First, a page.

A summary of my paper in the Journal of Agrarian Change on the return of the state in Bolivia, and in general in Latin America!
In the 20th century several Latin American countries turned to state control of agricultural production and commercialization to meet domestic demands for food (e.g. through marketing boards), but since the mid-eighties this state intervention declined due to a strong process of liberalization. More recently, we see a return of the state in Latin America, driven by the so-called ‘New Left’, of which the Bolivian case is one example (besides Argentina, Ecuador, Nicaragua, Uruguay and Venezuela). Once in power, the Movement towards Socialism (MAS) government officially rejected the dominant food regime led by large-scale industrial agriculture in the east of the country. It prioritized peasant and communitarian economies and conceptualized the state as the main instrument to realize change.
A recent study led by CIAT in collaboration with the Knowledge, Technology and Innovation Group at Wageningen University, and funded by the Collaborative Crop Research Program from McKnight Foundation, explored the current role of the Bolivian state to enhance food sovereignty. It asked how the Bolivian state has tried to implement agrarian policies in the agro-chain as an alternative to the dominant food system in the country to benefit small farmers and national food sovereignty.
To address this question, the study examined the case of the Empresa de Apoyo a la Producción de Alimentos (EMAPA, Company for the Support of Food Production). EMAPA, created in 2007 as one of the 18 new public companies financed with revenues from hydrocarbons and minerals, has to support production, commercialization, and stabilization of the agricultural market (rice, wheat, maize and soybean). EMAPA offers seeds, agricultural inputs, and technical assistance to small and medium producers with 0 per cent interest loans and purchases from small and medium producers to offer an alternative to the vertically integrated systems of commercialization dominated by the agribusiness sector.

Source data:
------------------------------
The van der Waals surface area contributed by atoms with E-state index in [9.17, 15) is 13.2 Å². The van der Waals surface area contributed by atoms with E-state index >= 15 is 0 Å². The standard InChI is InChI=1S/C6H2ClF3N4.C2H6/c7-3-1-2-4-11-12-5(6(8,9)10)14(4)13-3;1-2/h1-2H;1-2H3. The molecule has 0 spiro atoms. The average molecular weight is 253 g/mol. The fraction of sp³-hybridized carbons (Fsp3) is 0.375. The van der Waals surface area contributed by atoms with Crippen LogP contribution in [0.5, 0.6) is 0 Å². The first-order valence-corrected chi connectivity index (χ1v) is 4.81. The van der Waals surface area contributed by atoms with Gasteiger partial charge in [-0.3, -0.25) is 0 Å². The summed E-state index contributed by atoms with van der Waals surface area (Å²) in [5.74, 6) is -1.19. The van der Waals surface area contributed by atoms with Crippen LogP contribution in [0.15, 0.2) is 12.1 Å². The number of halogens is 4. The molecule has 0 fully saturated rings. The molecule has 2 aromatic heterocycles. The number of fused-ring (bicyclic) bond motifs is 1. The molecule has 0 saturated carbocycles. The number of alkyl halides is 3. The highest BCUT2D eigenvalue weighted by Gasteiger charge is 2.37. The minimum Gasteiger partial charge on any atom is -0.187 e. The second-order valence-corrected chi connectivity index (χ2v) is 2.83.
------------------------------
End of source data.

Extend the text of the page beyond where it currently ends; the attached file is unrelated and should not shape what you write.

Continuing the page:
By focusing on EMAPA, we studied the capacity of the Bolivian state to intervene in rural development, to enhance food sovereignty, and to increase their control over regional elites and international non-state actors that dominate in Santa Cruz, the department where EMAPA concentrates most of its intervention. We examined three aspects of this state intervention for food sovereignty: a) The institutional arrangement to meet its goals; b) the relative autonomy of the state to formulate and implement alternative views on agrarian production and its independence from actors who may affect the fulfillment of its objectives; and c) the capacity of state organizations to carry out these alternatives that enable food sovereignty in favor of small farmers.
Far from the often-heard criticisms of the State intervention, this study shows how the Bolivian government has extended the much needed state’s support (credit and inputs) to places and people where it did not exist, helping small farmers to carry out agricultural production. However, for the most part the findings question the lack of state leadership in generating technological changes to break small farmers’ dependency ties with the agro-industrial sector and adapt agricultural technology to local problems. It also makes clear the immense difficulties that the Bolivian government faces in bringing food prices under control and enabling food production for poor people, especially in the cities. These have included popular protests against EMAPA, the skyrocketing of food prices in 2008 and 2010 and the lack of state capacity to intervene in food production and commercialization.